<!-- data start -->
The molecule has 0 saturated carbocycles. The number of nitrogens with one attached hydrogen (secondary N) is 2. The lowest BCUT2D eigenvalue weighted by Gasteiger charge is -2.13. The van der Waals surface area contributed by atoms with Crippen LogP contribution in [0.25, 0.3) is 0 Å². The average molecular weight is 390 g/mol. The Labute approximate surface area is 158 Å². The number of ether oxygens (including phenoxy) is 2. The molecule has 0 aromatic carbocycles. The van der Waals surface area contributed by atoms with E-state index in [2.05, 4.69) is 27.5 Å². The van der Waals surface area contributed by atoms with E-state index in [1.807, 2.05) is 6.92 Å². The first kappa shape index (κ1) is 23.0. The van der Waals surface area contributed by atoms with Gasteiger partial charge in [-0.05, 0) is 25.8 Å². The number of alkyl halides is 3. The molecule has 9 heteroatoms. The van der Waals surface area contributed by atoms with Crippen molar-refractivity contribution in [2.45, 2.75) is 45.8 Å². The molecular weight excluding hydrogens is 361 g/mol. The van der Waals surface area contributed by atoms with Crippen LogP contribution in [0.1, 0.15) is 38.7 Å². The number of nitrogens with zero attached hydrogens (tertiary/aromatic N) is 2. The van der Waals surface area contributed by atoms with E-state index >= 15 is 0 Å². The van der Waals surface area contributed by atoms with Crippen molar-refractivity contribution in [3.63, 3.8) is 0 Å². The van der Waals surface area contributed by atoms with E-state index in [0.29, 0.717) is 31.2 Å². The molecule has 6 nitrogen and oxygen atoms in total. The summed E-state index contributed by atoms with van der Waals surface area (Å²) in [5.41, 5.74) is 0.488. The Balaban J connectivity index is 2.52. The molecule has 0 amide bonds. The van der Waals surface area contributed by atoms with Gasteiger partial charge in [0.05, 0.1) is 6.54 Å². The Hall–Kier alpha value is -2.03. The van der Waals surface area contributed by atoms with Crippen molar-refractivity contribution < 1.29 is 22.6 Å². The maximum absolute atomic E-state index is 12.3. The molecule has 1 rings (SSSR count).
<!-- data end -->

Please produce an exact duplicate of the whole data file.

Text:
The molecule has 0 saturated carbocycles. The number of nitrogens with one attached hydrogen (secondary N) is 2. The lowest BCUT2D eigenvalue weighted by Gasteiger charge is -2.13. The van der Waals surface area contributed by atoms with Crippen LogP contribution in [0.25, 0.3) is 0 Å². The average molecular weight is 390 g/mol. The Labute approximate surface area is 158 Å². The number of ether oxygens (including phenoxy) is 2. The molecule has 0 aromatic carbocycles. The van der Waals surface area contributed by atoms with E-state index in [2.05, 4.69) is 27.5 Å². The van der Waals surface area contributed by atoms with E-state index in [1.807, 2.05) is 6.92 Å². The first kappa shape index (κ1) is 23.0. The van der Waals surface area contributed by atoms with Gasteiger partial charge in [-0.05, 0) is 25.8 Å². The number of alkyl halides is 3. The molecule has 9 heteroatoms. The van der Waals surface area contributed by atoms with Crippen molar-refractivity contribution in [2.45, 2.75) is 45.8 Å². The molecular weight excluding hydrogens is 361 g/mol. The van der Waals surface area contributed by atoms with Crippen LogP contribution in [0.1, 0.15) is 38.7 Å². The number of nitrogens with zero attached hydrogens (tertiary/aromatic N) is 2. The van der Waals surface area contributed by atoms with E-state index >= 15 is 0 Å². The van der Waals surface area contributed by atoms with Crippen molar-refractivity contribution in [3.63, 3.8) is 0 Å². The van der Waals surface area contributed by atoms with E-state index in [0.29, 0.717) is 31.2 Å². The molecule has 6 nitrogen and oxygen atoms in total. The summed E-state index contributed by atoms with van der Waals surface area (Å²) in [5.41, 5.74) is 0.488. The Balaban J connectivity index is 2.52. The molecule has 0 amide bonds. The van der Waals surface area contributed by atoms with Gasteiger partial charge in [0.05, 0.1) is 6.54 Å². The Hall–Kier alpha value is -2.03. The van der Waals surface area contributed by atoms with Crippen molar-refractivity contribution < 1.29 is 22.6 Å². The maximum absolute atomic E-state index is 12.3. The molecule has 1 rings (SSSR count).